Just as President Obama's second quarter nears its end, the predictable happened. The gloat over his reported light dip in popularity has begun with a vengeance. The headlines range from the giddy and inflammatory, "The Official Honeymoon Ends," to the more subdued, "Is this really the end?" No other president in living memory has had to face the relentless question "How long will the honeymoon last?" as Obama. The question always sounded more like foreboding, doubt, skepticism, and challenge than the standard wonder over how long a new president can go before he stumbles over himself.
The presidential election night results were barely in before the tongues wagged furiously and bets were made over how soon the Obama thrill would be gone. This bet was ridiculous than and even more ridiculous now. Obama's mid 60s first quarter approval rating is good but not eye popping when compared to other modern day Democratic and Republican presidents. In early, 1961 Democrat John Kennedy scored big at nearly 75 percent in popularity. In early 1953, Republican Dwight Eisenhower got a hefty 70 percent rating. Even Democrat Jimmy Carter came in at 69 percent (and we know what happened to him with the voters). Overall, Obama's 60 plus percent Gallup Poll first quarter rating is no better or worse than the average for the ten presidents in office since 1953.
But it really doesn't matter how high Obama's numbers are they can't stay up there. They didn't for Kennedy, Ike, and the hapless Carter. An act, any act that inflames and polarizes a big segment of the voters will cause a president's popularity numbers to nose dive.
This happened with Gerald Ford. In September, 1974, Ford rode high on the crest of hope that he would wipe the stench of Nixon administration corruption and dirty dealing from the nation's nostrils. An early September poll showed his popularity several points higher than Obama's. Ford's pardon of Nixon swiftly changed that. Ford's numbers went into a headlong freefall. They plummeted below fifty percent and his downward spiral never stopped.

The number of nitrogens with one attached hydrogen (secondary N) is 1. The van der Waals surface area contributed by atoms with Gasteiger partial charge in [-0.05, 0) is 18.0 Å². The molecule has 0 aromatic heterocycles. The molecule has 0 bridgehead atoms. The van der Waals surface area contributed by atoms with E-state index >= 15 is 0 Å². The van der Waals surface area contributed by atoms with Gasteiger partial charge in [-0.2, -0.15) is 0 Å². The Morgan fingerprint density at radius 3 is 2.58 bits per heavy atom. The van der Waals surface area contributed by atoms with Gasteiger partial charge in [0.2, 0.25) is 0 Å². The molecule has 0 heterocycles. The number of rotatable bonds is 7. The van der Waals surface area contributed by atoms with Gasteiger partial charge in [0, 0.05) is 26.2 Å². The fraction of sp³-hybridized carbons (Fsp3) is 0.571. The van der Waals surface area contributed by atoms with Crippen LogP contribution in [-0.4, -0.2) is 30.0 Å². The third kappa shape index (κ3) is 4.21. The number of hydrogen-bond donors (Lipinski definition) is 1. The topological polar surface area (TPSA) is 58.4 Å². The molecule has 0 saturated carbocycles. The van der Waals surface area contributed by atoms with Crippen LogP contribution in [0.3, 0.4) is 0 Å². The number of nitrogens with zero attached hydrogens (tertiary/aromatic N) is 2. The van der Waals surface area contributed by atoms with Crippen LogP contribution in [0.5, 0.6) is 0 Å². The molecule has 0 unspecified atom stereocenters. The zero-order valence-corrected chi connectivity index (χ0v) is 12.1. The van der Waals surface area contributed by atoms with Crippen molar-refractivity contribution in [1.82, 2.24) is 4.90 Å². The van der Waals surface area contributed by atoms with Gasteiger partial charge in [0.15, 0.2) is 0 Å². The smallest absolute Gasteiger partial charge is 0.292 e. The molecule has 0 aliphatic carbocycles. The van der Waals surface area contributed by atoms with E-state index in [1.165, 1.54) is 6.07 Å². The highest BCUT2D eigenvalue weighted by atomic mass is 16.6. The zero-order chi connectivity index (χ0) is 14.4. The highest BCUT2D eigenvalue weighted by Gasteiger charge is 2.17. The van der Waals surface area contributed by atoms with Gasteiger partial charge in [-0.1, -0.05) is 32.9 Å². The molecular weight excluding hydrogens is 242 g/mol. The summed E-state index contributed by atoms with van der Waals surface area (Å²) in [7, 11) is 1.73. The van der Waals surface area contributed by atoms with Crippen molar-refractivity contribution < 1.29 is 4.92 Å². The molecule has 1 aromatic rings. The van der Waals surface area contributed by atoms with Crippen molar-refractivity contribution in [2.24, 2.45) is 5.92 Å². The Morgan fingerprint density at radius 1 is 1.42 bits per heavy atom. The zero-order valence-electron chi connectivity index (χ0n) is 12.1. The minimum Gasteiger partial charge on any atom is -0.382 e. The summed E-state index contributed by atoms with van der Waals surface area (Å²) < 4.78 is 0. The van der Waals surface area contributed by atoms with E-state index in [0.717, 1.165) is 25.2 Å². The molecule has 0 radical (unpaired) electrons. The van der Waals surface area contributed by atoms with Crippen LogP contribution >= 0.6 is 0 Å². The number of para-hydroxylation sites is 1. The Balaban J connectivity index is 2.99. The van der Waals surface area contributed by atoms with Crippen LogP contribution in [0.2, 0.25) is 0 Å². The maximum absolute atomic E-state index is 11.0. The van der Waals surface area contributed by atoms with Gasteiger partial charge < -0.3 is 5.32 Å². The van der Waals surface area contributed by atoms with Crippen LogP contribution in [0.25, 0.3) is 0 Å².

The same happened with Democrat Clinton. His first quarter popularity numbers, 55 percent, were never as high as Obama's. But his squabble with Congress over health care, his sidestep of gays in the military and the Republican drum beat attacks on his character sent his numbers downward. They dropped more than ten percent by the close of his second quarter in office. While Ford's popularity numbers never recovered from the Nixon pardon debacle, Clinton's eventually did and his presidency is generally regarded as one of the more successful.
Obama faces two immediate problems that other presidents didn't have to deal with. He's the first president that Gallup is doing daily tracking on. A point rise or drop in the Gallup numbers will draw instant notice and for Obama's foes, more grist for them to lambaste him and his policies when there's a nudge down in his approval numbers. The other problem is that the three presidents that beat him in early popularity numbers did not have a pack of opponents nitpicking and nagging at him for every real or imagined slight, insult, or misstep. The poll numbers for Obama's critics take on even more significance. They can bash his policies on the economy, the Iraq war, health care, and cite polls that show the public's doubt about them, even while acknowledging that his popularity remains relatively high.
A president's popularity ratings in the early days of his administration are virtually meaningless. The real test for a president and how the public rates him is the quality of his leadership. A foreign crisis, a souring economy, out of control partisan battles with Congress, fights with major labor and industry groups, and prolonged military adventures are the things that can inflict a mortal wound on a new presidential administration. Every president at some point during their first term has faced a crisis and had to make hard decisions that rankle one group or another.
Apart from the big stuff on the economy, health care, and Iraq, Obama has already faced two challenges. They are the Iran meltdown and the rage from gay groups over his backing of Defense of Marriage Act. But even if he had done everything right on these issues, something would crop up to dip his ratings.
Popular ratings then are just at that, over-hyped numbers that measure a president's likeability, not his leadership effectiveness. Obama has a full term ahead of him to fully showcase that quality. Obama' s alleged plunging popularity numbers are a fun and games sideshow except for the gloaters.
Earl Ofari Hutchinson is an author and political analyst. His weekly radio show, "The Hutchinson Report" can be heard weekly in Los Angeles Fridays on KTYM Radio 1460 AM and live streamed nationally on ktym.com